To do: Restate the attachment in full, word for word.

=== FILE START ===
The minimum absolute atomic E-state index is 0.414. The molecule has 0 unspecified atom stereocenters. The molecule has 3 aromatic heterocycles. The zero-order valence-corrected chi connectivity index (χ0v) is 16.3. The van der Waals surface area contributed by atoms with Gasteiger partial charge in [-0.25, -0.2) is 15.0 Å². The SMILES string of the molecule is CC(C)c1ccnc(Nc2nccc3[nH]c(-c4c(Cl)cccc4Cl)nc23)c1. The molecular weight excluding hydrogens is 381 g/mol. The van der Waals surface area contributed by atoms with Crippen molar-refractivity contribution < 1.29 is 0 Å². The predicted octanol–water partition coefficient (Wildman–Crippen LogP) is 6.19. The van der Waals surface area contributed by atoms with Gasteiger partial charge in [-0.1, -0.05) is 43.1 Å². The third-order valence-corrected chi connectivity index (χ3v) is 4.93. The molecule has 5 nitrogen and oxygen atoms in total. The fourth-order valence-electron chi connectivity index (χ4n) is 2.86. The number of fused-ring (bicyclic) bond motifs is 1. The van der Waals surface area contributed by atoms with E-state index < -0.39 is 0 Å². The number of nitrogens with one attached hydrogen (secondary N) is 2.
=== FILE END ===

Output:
The minimum absolute atomic E-state index is 0.414. The molecule has 0 unspecified atom stereocenters. The molecule has 3 aromatic heterocycles. The zero-order valence-corrected chi connectivity index (χ0v) is 16.3. The van der Waals surface area contributed by atoms with Gasteiger partial charge in [-0.25, -0.2) is 15.0 Å². The SMILES string of the molecule is CC(C)c1ccnc(Nc2nccc3[nH]c(-c4c(Cl)cccc4Cl)nc23)c1. The molecular weight excluding hydrogens is 381 g/mol. The van der Waals surface area contributed by atoms with Crippen molar-refractivity contribution < 1.29 is 0 Å². The predicted octanol–water partition coefficient (Wildman–Crippen LogP) is 6.19. The van der Waals surface area contributed by atoms with Gasteiger partial charge in [-0.1, -0.05) is 43.1 Å². The third-order valence-corrected chi connectivity index (χ3v) is 4.93. The molecule has 5 nitrogen and oxygen atoms in total. The fourth-order valence-electron chi connectivity index (χ4n) is 2.86. The number of fused-ring (bicyclic) bond motifs is 1. The van der Waals surface area contributed by atoms with E-state index < -0.39 is 0 Å². The number of nitrogens with one attached hydrogen (secondary N) is 2.